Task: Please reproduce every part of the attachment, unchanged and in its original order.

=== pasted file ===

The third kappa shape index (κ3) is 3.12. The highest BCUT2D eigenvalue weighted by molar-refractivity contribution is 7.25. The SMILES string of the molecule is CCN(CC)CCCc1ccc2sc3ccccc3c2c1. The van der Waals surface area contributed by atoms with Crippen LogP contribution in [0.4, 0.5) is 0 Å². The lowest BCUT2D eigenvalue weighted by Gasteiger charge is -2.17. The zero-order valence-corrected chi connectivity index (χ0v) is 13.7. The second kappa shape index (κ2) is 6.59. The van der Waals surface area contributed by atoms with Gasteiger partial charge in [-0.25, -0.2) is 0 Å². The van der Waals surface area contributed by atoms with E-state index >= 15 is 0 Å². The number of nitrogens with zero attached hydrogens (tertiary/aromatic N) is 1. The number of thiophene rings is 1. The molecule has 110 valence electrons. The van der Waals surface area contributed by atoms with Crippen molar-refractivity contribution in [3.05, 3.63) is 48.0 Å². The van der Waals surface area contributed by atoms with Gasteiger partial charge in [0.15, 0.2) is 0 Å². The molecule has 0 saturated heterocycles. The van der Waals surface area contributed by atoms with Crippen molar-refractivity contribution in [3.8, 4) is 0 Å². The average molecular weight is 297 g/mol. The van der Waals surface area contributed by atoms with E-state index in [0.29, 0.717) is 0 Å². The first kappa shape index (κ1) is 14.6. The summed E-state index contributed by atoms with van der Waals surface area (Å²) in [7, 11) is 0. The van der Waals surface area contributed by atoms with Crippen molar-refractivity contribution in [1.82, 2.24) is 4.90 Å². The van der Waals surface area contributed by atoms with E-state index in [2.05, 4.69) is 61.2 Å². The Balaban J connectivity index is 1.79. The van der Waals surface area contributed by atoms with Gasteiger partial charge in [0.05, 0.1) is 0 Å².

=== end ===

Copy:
The third kappa shape index (κ3) is 3.12. The highest BCUT2D eigenvalue weighted by molar-refractivity contribution is 7.25. The SMILES string of the molecule is CCN(CC)CCCc1ccc2sc3ccccc3c2c1. The van der Waals surface area contributed by atoms with Crippen LogP contribution in [0.4, 0.5) is 0 Å². The lowest BCUT2D eigenvalue weighted by Gasteiger charge is -2.17. The zero-order valence-corrected chi connectivity index (χ0v) is 13.7. The second kappa shape index (κ2) is 6.59. The van der Waals surface area contributed by atoms with Gasteiger partial charge in [-0.25, -0.2) is 0 Å². The van der Waals surface area contributed by atoms with E-state index >= 15 is 0 Å². The number of nitrogens with zero attached hydrogens (tertiary/aromatic N) is 1. The number of thiophene rings is 1. The molecule has 110 valence electrons. The van der Waals surface area contributed by atoms with Crippen molar-refractivity contribution in [3.05, 3.63) is 48.0 Å². The van der Waals surface area contributed by atoms with Gasteiger partial charge in [0.15, 0.2) is 0 Å². The molecule has 0 saturated heterocycles. The van der Waals surface area contributed by atoms with Crippen molar-refractivity contribution in [3.8, 4) is 0 Å². The average molecular weight is 297 g/mol. The van der Waals surface area contributed by atoms with E-state index in [0.29, 0.717) is 0 Å². The first kappa shape index (κ1) is 14.6. The summed E-state index contributed by atoms with van der Waals surface area (Å²) in [7, 11) is 0. The van der Waals surface area contributed by atoms with Crippen molar-refractivity contribution in [1.82, 2.24) is 4.90 Å². The van der Waals surface area contributed by atoms with E-state index in [2.05, 4.69) is 61.2 Å². The Balaban J connectivity index is 1.79. The van der Waals surface area contributed by atoms with Gasteiger partial charge in [0.05, 0.1) is 0 Å².